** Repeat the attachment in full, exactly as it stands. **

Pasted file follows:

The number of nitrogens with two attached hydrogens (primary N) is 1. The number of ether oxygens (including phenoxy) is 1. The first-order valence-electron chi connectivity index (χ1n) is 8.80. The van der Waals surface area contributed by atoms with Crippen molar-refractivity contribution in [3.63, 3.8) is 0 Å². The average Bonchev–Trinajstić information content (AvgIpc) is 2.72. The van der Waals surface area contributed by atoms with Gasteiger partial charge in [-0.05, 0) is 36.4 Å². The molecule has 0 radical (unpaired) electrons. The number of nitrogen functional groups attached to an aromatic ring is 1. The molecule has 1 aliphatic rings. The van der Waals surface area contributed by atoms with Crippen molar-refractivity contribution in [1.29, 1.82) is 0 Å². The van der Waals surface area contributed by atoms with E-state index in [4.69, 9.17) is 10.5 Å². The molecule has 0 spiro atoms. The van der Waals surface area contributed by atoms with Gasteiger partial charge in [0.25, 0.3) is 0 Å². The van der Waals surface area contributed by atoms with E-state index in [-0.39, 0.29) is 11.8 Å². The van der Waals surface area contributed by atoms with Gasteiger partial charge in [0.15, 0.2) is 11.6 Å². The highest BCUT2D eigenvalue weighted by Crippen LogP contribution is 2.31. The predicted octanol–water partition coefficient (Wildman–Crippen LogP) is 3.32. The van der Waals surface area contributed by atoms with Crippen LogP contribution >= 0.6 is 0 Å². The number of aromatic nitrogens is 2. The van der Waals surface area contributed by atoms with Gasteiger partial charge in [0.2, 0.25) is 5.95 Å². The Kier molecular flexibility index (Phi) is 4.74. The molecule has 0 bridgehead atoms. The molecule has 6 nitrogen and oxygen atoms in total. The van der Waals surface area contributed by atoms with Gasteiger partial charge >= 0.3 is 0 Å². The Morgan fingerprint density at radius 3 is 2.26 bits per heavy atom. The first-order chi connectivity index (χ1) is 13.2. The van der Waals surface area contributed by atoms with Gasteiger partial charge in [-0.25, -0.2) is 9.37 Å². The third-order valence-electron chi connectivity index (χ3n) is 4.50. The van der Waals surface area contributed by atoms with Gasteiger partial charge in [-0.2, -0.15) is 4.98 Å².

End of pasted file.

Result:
The number of nitrogens with two attached hydrogens (primary N) is 1. The number of ether oxygens (including phenoxy) is 1. The first-order valence-electron chi connectivity index (χ1n) is 8.80. The van der Waals surface area contributed by atoms with Crippen molar-refractivity contribution in [3.63, 3.8) is 0 Å². The average Bonchev–Trinajstić information content (AvgIpc) is 2.72. The van der Waals surface area contributed by atoms with Gasteiger partial charge in [-0.05, 0) is 36.4 Å². The molecule has 0 radical (unpaired) electrons. The number of nitrogen functional groups attached to an aromatic ring is 1. The molecule has 1 aliphatic rings. The van der Waals surface area contributed by atoms with Crippen molar-refractivity contribution in [1.29, 1.82) is 0 Å². The van der Waals surface area contributed by atoms with E-state index in [4.69, 9.17) is 10.5 Å². The molecule has 0 spiro atoms. The van der Waals surface area contributed by atoms with Gasteiger partial charge in [0.25, 0.3) is 0 Å². The van der Waals surface area contributed by atoms with E-state index in [-0.39, 0.29) is 11.8 Å². The van der Waals surface area contributed by atoms with Gasteiger partial charge in [0.15, 0.2) is 11.6 Å². The highest BCUT2D eigenvalue weighted by Crippen LogP contribution is 2.31. The predicted octanol–water partition coefficient (Wildman–Crippen LogP) is 3.32. The van der Waals surface area contributed by atoms with Crippen LogP contribution >= 0.6 is 0 Å². The number of aromatic nitrogens is 2. The van der Waals surface area contributed by atoms with Gasteiger partial charge in [0.2, 0.25) is 5.95 Å². The Kier molecular flexibility index (Phi) is 4.74. The molecule has 0 bridgehead atoms. The molecule has 6 nitrogen and oxygen atoms in total. The van der Waals surface area contributed by atoms with Gasteiger partial charge >= 0.3 is 0 Å². The Morgan fingerprint density at radius 3 is 2.26 bits per heavy atom. The first-order chi connectivity index (χ1) is 13.2. The van der Waals surface area contributed by atoms with Gasteiger partial charge in [-0.25, -0.2) is 9.37 Å². The third-order valence-electron chi connectivity index (χ3n) is 4.50. The van der Waals surface area contributed by atoms with Gasteiger partial charge in [-0.2, -0.15) is 4.98 Å².